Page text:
The younger a child is when they start visiting a dentist, the more likely they will become comfortable with the surroundings and the dentist. According to the American Academy of Pediatric Dentistry, your child’s first trip to the dentist should be at age one or when their first tooth is visible. Early prevention will increase the overall health of your mouth.

According to several studies, more preschool students have cavities than ever before. The national study states that, “more than 1 in 4 children in the United states has had at least one cavity by the age of 4. Many kids get cavities as early as age 2.”

Don’t Over Share
Try not to share too many details before dental appointments. Too much explaining can result in more questions as well is scare many children. Keep a positive attitude and let the dentist and hygienists explain the procedures. Also, refrain from taking your children to your dentist appointment. Even though you may not realize it, you may be anxious. Telling about past or current procedures can instill more fear, especially if those procedures are not necessary.

Play Pretend
Grab a toothbrush and let your child practice being both the dentist and the patient. Brushing and counting teeth will help to prepare them for the actual office visit. You want your child to become familiar with the routine in hopes that they will be more comfortable with the procedures. Additionally, there are a variety of children’s books with illustrations that are design to educate and relieve fears of the dentist.

Fussing is Normal
Pediatric dentists are used to children and tantrums. It is normal that a child will cry, whine or fuss during an appointment. Allow the staff to guide and direct you. Many will ask that you hold your child’s hand to help comfort them during the visit. If your little one has a favorite toy or stuffed animal, bring that as a comfort and distraction.

Encouraging the importance of good dental health is important. Explain that the dentist helps to keep their smile pretty, and that regular visits are necessary. Follow these tips are your child is sure to overcome their fears.

Our Ooltewah pediatric denistry office can help calm your child's fears of the dentist as well as keep their teeth pearly white.

Written by Tiffany Hutton
Published in Uncategorised
pediatric dentist OoltewahSucking on a thumb or pacifier is extremely common in babies and toddlers. It offers a sense of safety, security and relaxation. However, prolonged sucking on a pacifier or thumb can result in a variety of dental issues. Thumb sucking or the use of a pacifier after age two can lead to a misalignment of teeth, changes in the shape of the roof of the mouth and result in problems with proper mouth growth. The risk of dental complications increases if the behavior continues after the teeth start coming in.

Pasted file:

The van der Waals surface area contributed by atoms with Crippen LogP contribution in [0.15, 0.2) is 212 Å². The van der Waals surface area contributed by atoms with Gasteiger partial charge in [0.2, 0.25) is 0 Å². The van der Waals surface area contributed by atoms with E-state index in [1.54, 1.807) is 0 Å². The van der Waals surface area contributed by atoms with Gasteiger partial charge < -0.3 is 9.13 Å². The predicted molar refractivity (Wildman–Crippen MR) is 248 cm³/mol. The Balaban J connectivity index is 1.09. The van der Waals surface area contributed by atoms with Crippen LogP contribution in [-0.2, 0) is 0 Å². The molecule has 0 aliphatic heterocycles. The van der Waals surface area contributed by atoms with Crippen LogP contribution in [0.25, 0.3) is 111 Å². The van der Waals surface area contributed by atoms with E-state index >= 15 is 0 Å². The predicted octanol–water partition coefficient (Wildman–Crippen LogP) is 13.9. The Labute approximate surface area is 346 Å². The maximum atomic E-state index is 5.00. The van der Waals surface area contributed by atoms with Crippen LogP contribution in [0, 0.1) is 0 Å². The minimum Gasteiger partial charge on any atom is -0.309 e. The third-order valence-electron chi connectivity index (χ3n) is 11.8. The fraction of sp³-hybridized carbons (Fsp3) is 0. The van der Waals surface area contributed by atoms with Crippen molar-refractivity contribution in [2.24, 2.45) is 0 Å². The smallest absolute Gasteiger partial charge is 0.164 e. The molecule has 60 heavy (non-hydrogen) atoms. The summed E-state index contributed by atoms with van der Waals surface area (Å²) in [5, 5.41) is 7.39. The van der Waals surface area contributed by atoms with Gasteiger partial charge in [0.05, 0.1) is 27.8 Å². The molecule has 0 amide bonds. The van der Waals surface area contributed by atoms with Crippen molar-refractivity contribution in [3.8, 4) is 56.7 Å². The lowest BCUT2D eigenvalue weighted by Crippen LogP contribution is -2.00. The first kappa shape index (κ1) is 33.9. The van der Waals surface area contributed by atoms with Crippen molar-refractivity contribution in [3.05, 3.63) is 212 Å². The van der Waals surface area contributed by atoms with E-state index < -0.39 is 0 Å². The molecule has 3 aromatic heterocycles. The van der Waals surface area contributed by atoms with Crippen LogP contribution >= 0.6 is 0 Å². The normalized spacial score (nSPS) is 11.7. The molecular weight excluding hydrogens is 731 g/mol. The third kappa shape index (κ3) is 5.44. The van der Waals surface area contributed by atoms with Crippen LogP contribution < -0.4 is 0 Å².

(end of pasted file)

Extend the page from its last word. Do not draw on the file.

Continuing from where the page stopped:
According to the American Academy of Pediatric Dentistry, the majority of children will stop using a pacifier or sucking their thumb on their own between the ages of two and four. Here are a few tips to help your child break the habit:

·         Limiting the use of a pacifier can help to decrease the dependency on it.
·         There are a variety of creams found at your local pharmacy that you can apply to the thumb to help break the sucking habit.
·         Reward your child as they begin to stop the action.

Since the behavior is common and soothing, there are a few precautious that help to limit the amount of permanent damage.

·         Use “orthodontically correct” pacifiers as they reduce the risk of dental damage.
·         Never give a baby a bottle of juice at bedtime, opt for water instead.
·         Don’t use honey or sugar on the pacifier to help calm the baby.
·         Try to only use a pacifier at nap or bed times.

Breaking a thumb sucking or pacifier habit can be very challenging for some children. Consult with our Ooltewah pediatric dentist to help your little one kick the habit and ensure healthy teeth.

Published in Uncategorised